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nftables and sets 2023-01-30


If you want to keep "bad traffic" from getting to your computer or device you are probably looking for a firewall of some kind. If you are running Windows your device comes with a firewall (though you may have bigger issues to deal with). If you are running Linux you have a selection of firewall applications to choose from. In general, these firewall applications are probably just front ends for nftables. Even if you are using iptables it is likely that you are really using legacy commands for nftables. nftables is made by netfilter... and iptables [the predecessor to nftables] was also made by netfilter. The trouble is, some day the old iptables commands are supposed to disappear and everyone is expected to use just plain old nftables because it is better than the old iptables. That is, except if you use sets.

So let's begin by looking at an example of an iptables command:

iptables -A INPUT -p tcp --dport 22 -j ACCEPT

One of the reasons nftables is supposed to be better than iptables is improved syntax.

table inet filter {
  chain input {
    type filter hook input priority 0;
    tcp dport { 22 } ct state new accept
  }
}

Oh yeah. That's much better. In fact I am not even convinced that is the correct way to allow access to SSH, it is just a paste of the closest thing I could find to it. The "state new" part would allow new connections and a "related,established" statement would be needed elsewhere to make this work. Ultimately, the amount of text required to allow SSH is the same as what you see above and the syntax is generally similar. Another reason nftables is supposed to be better than iptables is because you don't need to use a script. You see, with iptables you would normally create a shell script that has a bunch of iptables commands all laid out in order. Well in nftables you create a config file that has all of your nftables commands. Seriously, this is not an improvement, it is the exact same thing. But it still isn't even the point...

The point is that iptables has/had a companion application called ipset which could group together multiple IP addresses. Then your set of IP addresses could be used in iptables rules like this:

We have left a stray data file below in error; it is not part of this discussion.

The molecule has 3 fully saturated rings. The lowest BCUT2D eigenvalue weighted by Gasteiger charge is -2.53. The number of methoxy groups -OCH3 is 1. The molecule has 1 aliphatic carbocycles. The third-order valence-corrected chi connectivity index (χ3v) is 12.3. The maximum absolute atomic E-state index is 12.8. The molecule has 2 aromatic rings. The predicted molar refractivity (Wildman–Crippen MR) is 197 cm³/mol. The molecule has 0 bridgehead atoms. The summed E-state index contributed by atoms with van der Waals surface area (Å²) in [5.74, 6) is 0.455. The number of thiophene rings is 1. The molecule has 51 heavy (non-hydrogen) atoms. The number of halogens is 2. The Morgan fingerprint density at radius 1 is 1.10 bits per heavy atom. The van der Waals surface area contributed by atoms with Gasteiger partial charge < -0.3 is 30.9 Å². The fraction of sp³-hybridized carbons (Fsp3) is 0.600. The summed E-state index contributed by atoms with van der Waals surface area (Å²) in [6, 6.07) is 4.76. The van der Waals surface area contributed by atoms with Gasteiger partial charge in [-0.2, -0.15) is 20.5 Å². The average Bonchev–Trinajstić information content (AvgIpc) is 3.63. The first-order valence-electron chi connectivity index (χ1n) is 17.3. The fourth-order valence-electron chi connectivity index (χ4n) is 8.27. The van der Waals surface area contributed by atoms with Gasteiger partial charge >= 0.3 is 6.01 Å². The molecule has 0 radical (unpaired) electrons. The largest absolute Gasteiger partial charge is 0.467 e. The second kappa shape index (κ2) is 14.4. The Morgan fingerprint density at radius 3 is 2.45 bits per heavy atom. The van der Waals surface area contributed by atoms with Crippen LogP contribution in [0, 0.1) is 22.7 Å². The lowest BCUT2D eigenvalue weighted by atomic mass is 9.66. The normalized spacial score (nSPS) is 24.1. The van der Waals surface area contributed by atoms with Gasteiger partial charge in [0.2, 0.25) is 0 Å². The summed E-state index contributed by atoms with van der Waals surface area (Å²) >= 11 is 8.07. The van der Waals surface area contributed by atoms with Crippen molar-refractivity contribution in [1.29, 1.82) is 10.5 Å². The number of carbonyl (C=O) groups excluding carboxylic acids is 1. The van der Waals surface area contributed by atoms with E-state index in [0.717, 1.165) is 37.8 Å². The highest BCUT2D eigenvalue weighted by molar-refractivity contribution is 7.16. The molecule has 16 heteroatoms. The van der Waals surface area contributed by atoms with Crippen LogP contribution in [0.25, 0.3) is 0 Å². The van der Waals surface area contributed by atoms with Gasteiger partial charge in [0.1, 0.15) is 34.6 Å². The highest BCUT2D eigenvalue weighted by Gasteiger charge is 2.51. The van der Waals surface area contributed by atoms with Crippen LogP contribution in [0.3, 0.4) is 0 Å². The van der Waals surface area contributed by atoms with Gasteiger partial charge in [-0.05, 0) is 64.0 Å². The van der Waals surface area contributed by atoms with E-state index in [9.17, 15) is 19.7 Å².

iptables -A INPUT -p tcp -m set --match-set canadaips src --match multiport --dports 993,995,587 -j ACCEPT

In this example the set named canadaips would contain all of the IP addresses that are in Canada, and the command would allow access to send/receive email from those IP addresses. The lookups are very fast and do not have a lot of overhead. If I am troubleshooting connectivity problems I can check to confirm that my current IP address is in the set by doing this:

ipset test canadaips 2.4.6.8

The nftables equavalent to that is:

nft get element ip filter canadaips { 2.4.6.8 }

Oh yeah, that's better. Well, with ipset I can use the "swap" action to update a set immediately. For example, the list of Canadian IPs is kind of a long list and maybe it takes my computer a little time to populate the set with all those addresses. What I would do instead is create a tempset and then populate it. While it is populating my iptables rule is still using a set called canadaips so it is just using the current list. Once the tempset is fully populated I run:

ipset swap tempset canadaips

... and my canadaips set is instantly updated. Without this swap feature I would have to empty my canadaips set and then populate it in place, which would mean that some network connections could be dropped while the set is incomplete. What does nftables do to accommodate this? Nothing. nftables has no swap equivalent for sets. Now the list of Canadian IPs is about 5500 lines and doesn't actually take very long to process. But what if I had a set that contained multiple countries or many organizations? That could be tens of thousands or hundreds of thousands of lines. What if I hosted my services on a small home server that doesn't have the same fancy fast processor I'd get from a hosting company? It could take a while to process. And what if the set I'm using is intended to block traffic rather than allow it? My nftables firewall [or at least part of it] would essentially be down temporarily while the set populates. Pump the brakes snowflake, that's a hard no.

Can anyone tell me how to maintain access to iptables after debian decides it is no longer worth keeping?

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